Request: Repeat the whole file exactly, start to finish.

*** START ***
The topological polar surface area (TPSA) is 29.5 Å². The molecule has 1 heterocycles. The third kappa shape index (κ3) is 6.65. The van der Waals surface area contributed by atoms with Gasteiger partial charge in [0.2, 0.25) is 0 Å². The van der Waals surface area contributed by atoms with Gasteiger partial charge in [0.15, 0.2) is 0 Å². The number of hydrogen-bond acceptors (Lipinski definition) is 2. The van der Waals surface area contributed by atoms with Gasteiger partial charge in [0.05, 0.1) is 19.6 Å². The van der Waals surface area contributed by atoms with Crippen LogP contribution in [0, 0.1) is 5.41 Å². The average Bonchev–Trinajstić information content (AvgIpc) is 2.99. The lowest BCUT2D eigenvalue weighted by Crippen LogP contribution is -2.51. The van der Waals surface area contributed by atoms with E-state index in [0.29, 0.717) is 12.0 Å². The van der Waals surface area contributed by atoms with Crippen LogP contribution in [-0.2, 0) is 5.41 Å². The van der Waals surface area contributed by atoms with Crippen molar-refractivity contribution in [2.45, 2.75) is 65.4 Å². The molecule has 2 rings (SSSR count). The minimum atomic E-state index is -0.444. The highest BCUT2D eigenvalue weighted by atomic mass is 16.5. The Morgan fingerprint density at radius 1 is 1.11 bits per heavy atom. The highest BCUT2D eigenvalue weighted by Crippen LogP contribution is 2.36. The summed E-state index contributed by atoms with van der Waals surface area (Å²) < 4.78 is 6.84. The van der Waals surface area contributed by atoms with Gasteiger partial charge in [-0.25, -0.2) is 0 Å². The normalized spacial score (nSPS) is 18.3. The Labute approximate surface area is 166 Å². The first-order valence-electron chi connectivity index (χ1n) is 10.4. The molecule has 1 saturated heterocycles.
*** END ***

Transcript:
The topological polar surface area (TPSA) is 29.5 Å². The molecule has 1 heterocycles. The third kappa shape index (κ3) is 6.65. The van der Waals surface area contributed by atoms with Gasteiger partial charge in [0.2, 0.25) is 0 Å². The van der Waals surface area contributed by atoms with Gasteiger partial charge in [0.15, 0.2) is 0 Å². The number of hydrogen-bond acceptors (Lipinski definition) is 2. The van der Waals surface area contributed by atoms with Gasteiger partial charge in [0.05, 0.1) is 19.6 Å². The van der Waals surface area contributed by atoms with Crippen LogP contribution in [0, 0.1) is 5.41 Å². The average Bonchev–Trinajstić information content (AvgIpc) is 2.99. The lowest BCUT2D eigenvalue weighted by Crippen LogP contribution is -2.51. The van der Waals surface area contributed by atoms with E-state index in [0.29, 0.717) is 12.0 Å². The van der Waals surface area contributed by atoms with Crippen LogP contribution in [-0.2, 0) is 5.41 Å². The van der Waals surface area contributed by atoms with Crippen molar-refractivity contribution in [2.45, 2.75) is 65.4 Å². The molecule has 2 rings (SSSR count). The minimum atomic E-state index is -0.444. The highest BCUT2D eigenvalue weighted by atomic mass is 16.5. The Morgan fingerprint density at radius 1 is 1.11 bits per heavy atom. The highest BCUT2D eigenvalue weighted by Crippen LogP contribution is 2.36. The summed E-state index contributed by atoms with van der Waals surface area (Å²) < 4.78 is 6.84. The van der Waals surface area contributed by atoms with Gasteiger partial charge in [-0.25, -0.2) is 0 Å². The normalized spacial score (nSPS) is 18.3. The Labute approximate surface area is 166 Å². The first-order valence-electron chi connectivity index (χ1n) is 10.4. The molecule has 1 saturated heterocycles.